Dana Rivers, a national transsexual rights activist whose name was originally David Warfield, was found guilty Thursday of the 2016 murders of three people in Oakland, California. Prior to butchering two real women and their adopted African son, Rivers, 67, had been a former American Federation of Teachers labor leader and a journalism teacher at Center High School in Sacramento.
The murder verdict
Although originally set to begin in 2019, Rivers' murder trial began in October.
Rivers originally entered a not-guilty plea, but later changed it to not guilty by reason of insanity.
The Alameda County jury began deliberating on Nov. 15. The jury didn't need more than a few hours to arrive at their verdict.
The jury found Dana Rivers guilty in the first degree in the Nov. 11, 2016, murders of 57-year-old Patricia Wright, 56-year-old Charlotte Reed, and Wright's 19-year-old adopted son Benny Diambu-Wright (Toto Diambu). All special circumstances, including vulnerable victims and the use of deadly weapons, were found to be true.
Rivers was also found guilty of arson, for setting fire to the home.
The jury was ordered to return to court on Dec. 5 to try the matter of River's insanity claim. This will determine whether the murderer goes to a mental health facility or to prison. The death penalty is also an option.
It is presently unclear whether Rivers, if sentenced to prison, will serve in a men's facility.
Police found Rivers drenched in his victims' blood outside a home on Dunbar Avenue in Oakland. Inside the residence, Wright and Reed were found stabbed and shot. Diambu had made it outside in his pajamas, but succumbed to his wounds.
Police were dispatched after receiving a 12:21 a.m. call about multiple gunshots.
The Mercury News reported that when officers arrived, they found Diambu-Wright dying in the street. As officers attempted to stabilize him, they heard a loud banging inside the victims' garage — the sounds of Rivers' failed cover-up attempt.
Officer Hector Jimenez indicated that Rivers exited the garage wearing an item of Reed's clothing. After lying about what had occurred, Rivers told police, "There's a fire inside."
Rivers had doused the garage with gasoline and set it on fire, seeking to reduce the murder scene to ash.
Having observed that the transsexual was covered in blood, police searched Rivers' person, finding a bloody screwdriver, a knife, brass knuckles, ammunition, and pepper spray.
Rivers told police, "I know I'm in trouble."
The Berkeley Scanner reported that police then found and extinguished the fire inside the garage.
Inside the house, Oakland police found Reed dead in bed with a bloody revolver and five spent casings nearby. Reed had been shot twice and stabbed 40 times, 28 times in the face, head and neck.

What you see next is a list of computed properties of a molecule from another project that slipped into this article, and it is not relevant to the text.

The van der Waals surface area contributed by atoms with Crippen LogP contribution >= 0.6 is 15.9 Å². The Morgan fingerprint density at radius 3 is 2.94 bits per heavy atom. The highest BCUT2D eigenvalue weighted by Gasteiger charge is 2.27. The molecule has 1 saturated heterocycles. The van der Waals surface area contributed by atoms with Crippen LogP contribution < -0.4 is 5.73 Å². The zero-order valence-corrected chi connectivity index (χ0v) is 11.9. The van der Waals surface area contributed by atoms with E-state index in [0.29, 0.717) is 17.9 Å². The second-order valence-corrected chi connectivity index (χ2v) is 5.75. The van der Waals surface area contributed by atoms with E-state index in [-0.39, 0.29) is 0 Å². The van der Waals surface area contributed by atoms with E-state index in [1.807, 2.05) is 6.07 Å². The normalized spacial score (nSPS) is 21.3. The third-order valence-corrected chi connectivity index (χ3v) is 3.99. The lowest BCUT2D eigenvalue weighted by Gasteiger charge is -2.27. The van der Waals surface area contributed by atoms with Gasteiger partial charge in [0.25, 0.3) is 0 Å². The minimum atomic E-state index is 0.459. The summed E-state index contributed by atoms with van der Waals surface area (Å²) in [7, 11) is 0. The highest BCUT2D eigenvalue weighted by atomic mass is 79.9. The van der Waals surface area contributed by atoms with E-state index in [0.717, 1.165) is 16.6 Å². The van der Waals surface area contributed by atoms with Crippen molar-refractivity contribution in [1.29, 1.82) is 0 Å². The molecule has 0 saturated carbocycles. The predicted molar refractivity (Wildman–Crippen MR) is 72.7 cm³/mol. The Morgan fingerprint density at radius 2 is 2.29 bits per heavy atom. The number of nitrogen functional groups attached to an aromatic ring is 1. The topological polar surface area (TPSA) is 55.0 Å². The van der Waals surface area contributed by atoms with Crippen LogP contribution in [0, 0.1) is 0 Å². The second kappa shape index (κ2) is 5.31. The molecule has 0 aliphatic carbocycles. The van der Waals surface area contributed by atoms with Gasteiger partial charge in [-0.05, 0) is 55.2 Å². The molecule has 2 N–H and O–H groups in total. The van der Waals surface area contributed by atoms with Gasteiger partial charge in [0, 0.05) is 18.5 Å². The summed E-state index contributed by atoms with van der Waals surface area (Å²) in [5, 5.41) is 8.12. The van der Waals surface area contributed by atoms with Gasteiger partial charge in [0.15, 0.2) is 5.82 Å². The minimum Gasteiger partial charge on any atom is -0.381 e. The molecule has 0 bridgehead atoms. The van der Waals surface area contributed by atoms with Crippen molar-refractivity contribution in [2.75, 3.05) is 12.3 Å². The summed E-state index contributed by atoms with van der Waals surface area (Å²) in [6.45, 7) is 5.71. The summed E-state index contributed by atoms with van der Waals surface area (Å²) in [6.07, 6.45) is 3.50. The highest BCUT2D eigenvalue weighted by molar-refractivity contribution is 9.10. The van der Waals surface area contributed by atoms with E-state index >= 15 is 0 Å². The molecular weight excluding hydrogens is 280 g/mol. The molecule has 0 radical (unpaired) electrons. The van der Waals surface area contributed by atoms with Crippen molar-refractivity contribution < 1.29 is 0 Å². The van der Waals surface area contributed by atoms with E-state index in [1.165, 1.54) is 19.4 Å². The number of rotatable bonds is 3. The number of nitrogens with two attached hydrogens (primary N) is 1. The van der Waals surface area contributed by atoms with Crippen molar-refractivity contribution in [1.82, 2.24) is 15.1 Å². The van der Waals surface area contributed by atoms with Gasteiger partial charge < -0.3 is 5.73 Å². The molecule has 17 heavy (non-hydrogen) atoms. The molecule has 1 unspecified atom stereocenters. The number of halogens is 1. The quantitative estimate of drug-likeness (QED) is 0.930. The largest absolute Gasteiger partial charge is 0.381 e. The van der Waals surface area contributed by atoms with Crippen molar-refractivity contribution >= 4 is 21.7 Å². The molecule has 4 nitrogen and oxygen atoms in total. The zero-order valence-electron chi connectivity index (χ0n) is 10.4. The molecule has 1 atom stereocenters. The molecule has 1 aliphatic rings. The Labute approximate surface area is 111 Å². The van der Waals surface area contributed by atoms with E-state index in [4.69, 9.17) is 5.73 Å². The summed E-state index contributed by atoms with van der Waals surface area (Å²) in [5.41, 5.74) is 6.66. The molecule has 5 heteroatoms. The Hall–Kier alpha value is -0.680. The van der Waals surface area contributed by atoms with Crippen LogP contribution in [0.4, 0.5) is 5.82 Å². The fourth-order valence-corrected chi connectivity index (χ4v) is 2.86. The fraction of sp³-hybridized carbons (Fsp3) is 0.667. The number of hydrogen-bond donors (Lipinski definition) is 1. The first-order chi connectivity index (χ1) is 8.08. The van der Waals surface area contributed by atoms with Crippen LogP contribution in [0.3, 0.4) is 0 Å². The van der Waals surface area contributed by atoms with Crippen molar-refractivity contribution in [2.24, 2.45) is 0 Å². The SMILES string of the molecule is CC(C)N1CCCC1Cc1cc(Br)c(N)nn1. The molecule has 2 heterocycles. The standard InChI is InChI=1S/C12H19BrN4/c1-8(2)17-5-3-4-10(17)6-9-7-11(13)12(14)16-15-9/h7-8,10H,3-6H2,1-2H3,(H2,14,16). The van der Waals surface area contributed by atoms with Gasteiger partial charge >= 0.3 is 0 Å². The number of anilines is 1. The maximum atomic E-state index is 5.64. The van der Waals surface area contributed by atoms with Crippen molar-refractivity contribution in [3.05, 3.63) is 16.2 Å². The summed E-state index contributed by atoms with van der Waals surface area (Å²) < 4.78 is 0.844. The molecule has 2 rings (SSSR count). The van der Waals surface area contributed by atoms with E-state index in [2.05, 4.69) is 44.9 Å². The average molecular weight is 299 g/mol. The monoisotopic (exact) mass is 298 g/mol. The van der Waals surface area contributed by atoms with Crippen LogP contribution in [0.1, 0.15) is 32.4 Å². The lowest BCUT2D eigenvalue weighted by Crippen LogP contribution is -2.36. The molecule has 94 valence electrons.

Wright's body was found near Reed's feet with two gunshot wounds and several stab wounds.
The defense attempted to make the case that Reed and Wright had been "engaged in a violent altercation in their bedroom on the night of their deaths."
Police found a Colt 1911 handgun with a suppressor on the main floor and a bloody knife, a large bag of marijuana, and loaded magazines in the saddlebags of a Harley motorcycle — Rivers' would-be getaway vehicle.
According to prosecutors, Rivers had sought revenge against Reed after the victim had left a defunct all-women motorcycle club called the Deviants, which reportedly had ties to the Hells Angels. Rivers had served as an enforcer for the club.
Despite a dispute over Reed's departure from the club, Rivers subsequently attempted to regain the victim's trust.
In Deputy District Attorney Abigail Mulvihill's closing argument on Monday, she noted that Rivers "is so manipulative, so fake, that she convinced Charlotte (Reed) she wasn't a threat any more."
Prior the murders, Reed had brought Rivers home to work on a "mechanical project."
According to the East Bay Times, Mulvihill indicated that Rivers waited for the victims to fall asleep before he struck.
In the resulting carnage, Rivers appeared keen on recovering a necklace in Reed's possession with the biker club's emblem on it.
While prosecutors focused on the motives surround the biker beef, others have been raised.
The Toronto Sun reported that Rivers had been enraged after being rejected by a lesbian, women's-only festival called MichFest that prohibited transsexuals from attending.
The murderous activist first received national attention after getting fired by a Sacramento school district.
The Los Angeles Times reported that Rivers had been told by Center Unified School District officials not to discuss the details of his efforts to masquerade as a woman with students. Rivers did so anyway.
When news of these inappropriate conversations got to parents, the parents complained.
In a 3-2 vote, the school board fired Rivers.
In the aftermath of Rivers' firing, "Today" and "Good Morning America" boosted the transsexual and "solidified her modest celebrity."
The New York Times printed a glowing profile of Rivers on Sept. 27, 1999, calling Rivers "an excellent teacher" and comparing the transsexual's experience to "gay teachers who come out of the closet."
Rivers engaged the school district in months of legal battles and ultimately settled for $150,000.
The murderous transsexual said at the time, "I did nothing to warrant the reactive stance taken against me."
Ex-Antelope teacher accused of killing 3 in Oaklandyoutu.be